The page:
abstract question "What does this code do in the general case?" to the concrete
question of "What does this code do in this particular situation?" can often help
to clarify matter
This does not actually say anything - it just introduces what it's going to be written after - that you are going to read in any case. This is a page I opened at random - the book is full of this - constantly telling you what you just read and what you are going to read.
On top of this some more advanced stuff like continuations gets short (and not very illuminating) explanations - that is sort of galling in the middle of all this redundant stuff.
It could have been a good 200-300 pages book, instead it is a mediocre 500+ pages ones.
introduces the functional programming paradigm by comparison to more traditional
imperative programming techniques. The first part of the book goes through many
common programming tasks and compares how you would implement them in the C#
programming language and then re-introduces the problem from a functional
perspective using F#. It introduces simple ideas such as recursion and how to
use recursion to simulate many iterative constructs to the idea of higher-order functions, all the while keeping the explanations and examples very clear. The
author also strives to instill good functional design practices in the reader by
introducing different ways to think of functional programs and common design
patterns that can assist in clean implementations.
The second half of the book dives into more advanced functional concepts, such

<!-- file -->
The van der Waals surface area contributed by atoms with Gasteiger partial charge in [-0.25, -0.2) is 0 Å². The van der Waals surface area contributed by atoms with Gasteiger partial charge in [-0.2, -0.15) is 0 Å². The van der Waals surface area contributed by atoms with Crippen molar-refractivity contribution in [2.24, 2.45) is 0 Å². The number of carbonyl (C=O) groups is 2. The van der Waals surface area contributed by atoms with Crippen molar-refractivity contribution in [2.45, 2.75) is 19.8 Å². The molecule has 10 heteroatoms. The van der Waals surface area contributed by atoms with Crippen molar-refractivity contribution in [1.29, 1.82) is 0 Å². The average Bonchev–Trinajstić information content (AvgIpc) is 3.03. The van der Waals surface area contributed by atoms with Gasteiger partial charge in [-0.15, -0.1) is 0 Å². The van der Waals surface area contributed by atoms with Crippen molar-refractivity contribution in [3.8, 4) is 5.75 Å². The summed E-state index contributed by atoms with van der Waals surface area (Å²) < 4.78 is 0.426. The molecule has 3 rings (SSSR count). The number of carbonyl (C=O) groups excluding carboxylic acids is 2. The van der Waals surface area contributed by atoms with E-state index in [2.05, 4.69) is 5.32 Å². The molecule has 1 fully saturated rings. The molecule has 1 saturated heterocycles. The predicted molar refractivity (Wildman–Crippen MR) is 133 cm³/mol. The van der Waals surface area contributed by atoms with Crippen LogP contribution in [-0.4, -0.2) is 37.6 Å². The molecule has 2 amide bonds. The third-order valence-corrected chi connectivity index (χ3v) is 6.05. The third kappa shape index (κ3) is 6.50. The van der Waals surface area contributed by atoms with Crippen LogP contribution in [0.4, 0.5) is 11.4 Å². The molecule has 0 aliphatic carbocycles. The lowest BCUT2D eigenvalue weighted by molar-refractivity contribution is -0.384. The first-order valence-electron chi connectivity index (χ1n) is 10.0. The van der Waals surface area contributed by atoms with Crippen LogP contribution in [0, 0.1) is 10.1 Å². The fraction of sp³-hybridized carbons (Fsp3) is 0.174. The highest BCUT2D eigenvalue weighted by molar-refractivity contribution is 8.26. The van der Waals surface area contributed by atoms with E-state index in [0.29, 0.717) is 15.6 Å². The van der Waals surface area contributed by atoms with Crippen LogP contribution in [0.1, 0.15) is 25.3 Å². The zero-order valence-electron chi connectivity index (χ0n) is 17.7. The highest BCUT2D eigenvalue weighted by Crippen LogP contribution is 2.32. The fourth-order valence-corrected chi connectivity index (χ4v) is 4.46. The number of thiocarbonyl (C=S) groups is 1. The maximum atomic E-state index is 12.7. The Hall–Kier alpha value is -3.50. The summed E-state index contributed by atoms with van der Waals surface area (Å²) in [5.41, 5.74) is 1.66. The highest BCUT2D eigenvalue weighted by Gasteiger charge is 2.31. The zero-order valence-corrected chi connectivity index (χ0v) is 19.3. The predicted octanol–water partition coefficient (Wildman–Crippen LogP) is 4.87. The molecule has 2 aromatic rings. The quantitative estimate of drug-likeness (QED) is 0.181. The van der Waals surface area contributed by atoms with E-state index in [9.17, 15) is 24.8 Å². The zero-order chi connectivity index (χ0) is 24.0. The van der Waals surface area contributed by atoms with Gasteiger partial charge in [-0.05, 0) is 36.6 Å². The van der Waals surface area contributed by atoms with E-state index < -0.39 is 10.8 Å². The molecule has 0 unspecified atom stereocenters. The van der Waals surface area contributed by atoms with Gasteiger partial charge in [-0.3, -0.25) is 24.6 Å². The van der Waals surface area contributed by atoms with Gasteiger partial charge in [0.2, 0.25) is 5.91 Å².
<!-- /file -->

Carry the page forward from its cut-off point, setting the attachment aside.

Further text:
as lazy evaluation, efficiency, and continuations. It also takes a look at
using functional programming for practical tasks. Overall, this section is more
suited towards someone who understood the majority of the first half of the book, or to someone who is already familiar with functional concepts.
I would recommend this book to newcomers and intermediate programmers who are
looking to learn about or refine their functional programming skills. The
authors do a good job of covering the core material and also introduce a good
amount of advanced material towards the end of the book.
On the other hand, this book should not be your first F# book, even if you know C#, which the authors draw parallels to throughout and very successfully. The reason for this is that often times you can't follow exactly the examples in the book to get snippet of code runnning. This forces you to go and find other sources to complement the sample code in the book to get it to run and solidify your understanding on the topic. You may like or dislike this.
As a first book I like beginning F#, which is indeed a great companion to this book as in this one, you can actually follow the samples in the book and almost always get running code. Plus Beginning F# has great merit on its own. I will do a review on this book soon.
Beyond that, there are other books which complement this one very well, a few of them are:
* F# Wikibook at [...]. This is a great book by awesome princess.
* Professional F# 2.0: I have not read this one entirely, but what I read I liked.
* Programming in Erlang: This one by Joe Armstrong is not F#, but Erlang shares a lot in common with F# in areas like tuples, list comprehensions, pattern matching and the message passing model. So even if it is not F#, reading this one will give you "portable" knowledge on the concepts mentioned.
* Expert F#: Don Syme's book, nuff said.